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    1. Hi David. I'm absolutely delighted to hear about your Monarch project. I'm sure that you, and the butterflies, will find it very rewarding. I had a spell of doing this sort of thing about thirty years ago. You probably already know this, but what you are doing is of considerable benefit to the species, albeit on a small scale. Left in 'the wild', some of those eggs would probably not have hatched into caterpillars. Of those that hatched, I would expect a significant number to be predated by birds, or parasitised by wasps, etc. Then there is the possibility of further loss of the chrysalis due to weather conditions. I can remember having a 100% success rate with a rare species that I collected 200 km from home and delivered the whole lot back as butterflies nearly 12 months later. It was not without problems in that case, however, as one of our cats tore the netting in the cage that the caterpillars were in, and they escaped into the garden - it took me some hours, but I found every one!

      My love to you and Miriam - - - Richard

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  3. Beautiful Butterflies, for me, I love the Marbled White, the first is outstanding, thanks Richard.

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    1. Yes, Bob, I too think that the Marbled White is an absolutely delightful butterfly. Thnk you for your kind words.

      With my best wishes - - - Richard

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  4. Hello Richard!:) Excellent series and photos of all the butterflies. The black and white Marbled White is beautiful, and the distinctive colour and design of the underwings is just as beautiful. Your sharp macro images of the fritillaries are amazing. I have only just noticed that they have spotted eyes. Every one of your captures is delightful.:)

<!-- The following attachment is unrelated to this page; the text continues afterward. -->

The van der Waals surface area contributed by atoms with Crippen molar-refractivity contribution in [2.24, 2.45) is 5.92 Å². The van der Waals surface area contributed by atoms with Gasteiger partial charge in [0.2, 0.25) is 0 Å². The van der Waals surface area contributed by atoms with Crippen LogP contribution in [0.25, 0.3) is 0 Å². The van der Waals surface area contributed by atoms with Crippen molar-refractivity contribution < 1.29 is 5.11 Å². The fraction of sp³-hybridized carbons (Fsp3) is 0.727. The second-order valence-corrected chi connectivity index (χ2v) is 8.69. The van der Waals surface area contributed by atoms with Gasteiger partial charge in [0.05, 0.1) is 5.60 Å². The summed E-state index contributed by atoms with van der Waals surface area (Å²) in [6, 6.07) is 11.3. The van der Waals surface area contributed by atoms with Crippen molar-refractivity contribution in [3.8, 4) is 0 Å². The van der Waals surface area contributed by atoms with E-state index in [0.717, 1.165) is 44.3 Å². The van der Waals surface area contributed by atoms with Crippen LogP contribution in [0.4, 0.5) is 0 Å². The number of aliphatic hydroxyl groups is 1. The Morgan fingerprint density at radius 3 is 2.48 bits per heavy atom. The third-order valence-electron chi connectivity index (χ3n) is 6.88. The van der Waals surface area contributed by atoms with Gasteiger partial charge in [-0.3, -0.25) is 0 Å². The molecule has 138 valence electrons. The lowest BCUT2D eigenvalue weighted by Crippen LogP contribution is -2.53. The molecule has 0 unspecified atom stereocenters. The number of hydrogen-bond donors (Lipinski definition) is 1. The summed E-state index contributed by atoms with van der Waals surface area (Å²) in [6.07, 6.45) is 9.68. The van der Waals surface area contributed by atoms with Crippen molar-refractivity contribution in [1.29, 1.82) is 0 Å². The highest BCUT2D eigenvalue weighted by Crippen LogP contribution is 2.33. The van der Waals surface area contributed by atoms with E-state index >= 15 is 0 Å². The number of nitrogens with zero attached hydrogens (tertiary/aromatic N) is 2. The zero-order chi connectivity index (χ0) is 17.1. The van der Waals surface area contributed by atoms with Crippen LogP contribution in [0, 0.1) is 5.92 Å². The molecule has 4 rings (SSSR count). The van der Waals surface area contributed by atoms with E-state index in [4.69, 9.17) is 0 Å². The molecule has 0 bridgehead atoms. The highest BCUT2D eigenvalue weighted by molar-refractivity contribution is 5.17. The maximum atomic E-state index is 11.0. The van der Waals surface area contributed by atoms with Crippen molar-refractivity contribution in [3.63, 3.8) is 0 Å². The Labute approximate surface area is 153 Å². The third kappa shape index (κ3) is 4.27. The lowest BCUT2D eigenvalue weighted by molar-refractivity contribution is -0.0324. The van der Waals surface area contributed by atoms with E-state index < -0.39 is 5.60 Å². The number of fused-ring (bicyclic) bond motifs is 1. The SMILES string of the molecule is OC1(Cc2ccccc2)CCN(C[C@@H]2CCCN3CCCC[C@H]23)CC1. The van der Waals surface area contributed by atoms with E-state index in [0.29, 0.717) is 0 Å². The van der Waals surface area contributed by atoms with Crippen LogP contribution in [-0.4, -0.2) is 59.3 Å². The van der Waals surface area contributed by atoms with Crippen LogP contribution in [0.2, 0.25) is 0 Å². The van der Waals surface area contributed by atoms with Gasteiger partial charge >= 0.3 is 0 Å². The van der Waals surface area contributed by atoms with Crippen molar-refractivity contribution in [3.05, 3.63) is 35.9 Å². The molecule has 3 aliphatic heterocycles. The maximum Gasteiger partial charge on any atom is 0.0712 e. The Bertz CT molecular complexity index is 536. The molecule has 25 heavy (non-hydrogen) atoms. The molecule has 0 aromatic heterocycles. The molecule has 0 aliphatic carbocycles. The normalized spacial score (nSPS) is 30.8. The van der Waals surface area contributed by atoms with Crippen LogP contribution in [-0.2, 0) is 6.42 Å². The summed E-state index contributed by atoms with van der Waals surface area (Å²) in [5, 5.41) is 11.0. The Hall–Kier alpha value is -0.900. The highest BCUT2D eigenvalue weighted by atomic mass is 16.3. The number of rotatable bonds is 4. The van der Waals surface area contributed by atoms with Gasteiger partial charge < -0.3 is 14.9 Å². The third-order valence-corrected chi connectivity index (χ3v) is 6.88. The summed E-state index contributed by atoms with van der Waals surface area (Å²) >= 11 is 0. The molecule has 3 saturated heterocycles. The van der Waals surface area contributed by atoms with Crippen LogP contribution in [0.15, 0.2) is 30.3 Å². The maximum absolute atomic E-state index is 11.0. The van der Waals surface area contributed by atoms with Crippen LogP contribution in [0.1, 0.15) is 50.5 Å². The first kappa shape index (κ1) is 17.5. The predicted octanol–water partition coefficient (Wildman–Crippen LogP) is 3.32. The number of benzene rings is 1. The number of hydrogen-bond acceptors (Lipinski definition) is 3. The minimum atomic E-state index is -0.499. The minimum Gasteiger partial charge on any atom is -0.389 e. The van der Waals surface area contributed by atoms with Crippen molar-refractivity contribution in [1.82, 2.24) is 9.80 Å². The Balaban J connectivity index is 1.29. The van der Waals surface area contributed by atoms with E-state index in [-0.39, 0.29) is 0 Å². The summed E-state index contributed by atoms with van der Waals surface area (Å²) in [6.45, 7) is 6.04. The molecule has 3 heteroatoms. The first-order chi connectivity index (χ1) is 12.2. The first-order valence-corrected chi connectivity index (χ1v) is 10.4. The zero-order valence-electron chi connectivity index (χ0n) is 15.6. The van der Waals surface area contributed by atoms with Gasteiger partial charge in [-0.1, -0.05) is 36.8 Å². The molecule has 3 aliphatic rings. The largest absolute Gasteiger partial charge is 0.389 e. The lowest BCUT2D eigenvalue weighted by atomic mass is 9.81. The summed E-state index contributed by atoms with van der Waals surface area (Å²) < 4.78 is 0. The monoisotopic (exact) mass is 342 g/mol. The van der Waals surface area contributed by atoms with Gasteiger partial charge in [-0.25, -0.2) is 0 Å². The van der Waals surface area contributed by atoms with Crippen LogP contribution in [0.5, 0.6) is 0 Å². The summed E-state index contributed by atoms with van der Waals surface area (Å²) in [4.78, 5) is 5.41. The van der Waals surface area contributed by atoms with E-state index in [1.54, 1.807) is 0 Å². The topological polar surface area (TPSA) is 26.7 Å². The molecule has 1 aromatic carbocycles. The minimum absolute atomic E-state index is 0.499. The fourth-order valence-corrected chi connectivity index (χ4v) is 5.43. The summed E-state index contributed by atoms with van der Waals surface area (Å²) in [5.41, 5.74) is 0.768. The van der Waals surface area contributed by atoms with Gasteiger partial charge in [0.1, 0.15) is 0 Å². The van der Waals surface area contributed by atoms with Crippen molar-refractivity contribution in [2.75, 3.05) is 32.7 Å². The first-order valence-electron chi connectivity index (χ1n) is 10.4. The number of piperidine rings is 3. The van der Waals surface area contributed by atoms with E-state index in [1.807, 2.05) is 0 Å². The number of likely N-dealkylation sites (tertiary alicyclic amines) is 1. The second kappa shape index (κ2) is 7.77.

Best Regards.

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    1. Hi Sonjia. I do love taking macro images, because it enables me to see things that I would never otherwise have seen - like those wonderful eyes that the fritillaries have. Up until now I have used the macro capabilities of my Sigma 50-500 lens, but on Friday I took delivery of a 150mm macro lens - I'm just waiting for some better weather and free time to try it out properly. I've taken a few shots with it in the garden and it looks promising.

      Thank you so much for your kind words.

      With my best wishes to you - - - Richard

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  5. Lovely post Richard on the flutters, the 1st and 4th Marbled White shots being particularly lovely to look at. Keep up the good work.

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    1. Thank you, Marc, for your kind words and encouragement. I'm waiting for a spell of decent weather to try out my new Sigma 150 macro!

      With my best wishes - - - Richard

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  6. Funny how orchids seem to thrive in old quarries. I wonder if there is a link to to disturbed soil and denser vegetation.
    Sadly I dipped on Marble Whites. Great images of easily my favourite species of butterflies

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    1. I'm not sure about your suggestion on the orchids, Doug. The quarries that I see them in have largely been undisturbed for a long while - probably centuries in the case of some.

      Marbled Whites are always an absolute delight to see. It's a bit late in the season now, but if you wanted to meet up next summer, Ketton Quarry is probably a little nearer to you than it is to me!

      Best wishes - - - Richard

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  7. Another inspired collection of butterflies and moths.
    I look forward to seeing the images from the Sigma 150mm.

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    1. Thank you, Adrian. It might be a while before any results from the 150 macro are shown on my blog - I've still got to get grips with changes to my technique!

      With best wishes - - - Richard

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  8. Wow ... these are really amazing pictures.
    These beautiful butterflies are all right. Beautifully photographed and beautifully sharp and clear. The drawing in their wings comes true in your pictures. Also the flowers are of high quality.
    My compliments.

    Best regards, Helma

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    Replies
    1. Thank you so much for your kind words, Helma.

      With my best wishes - - - Richard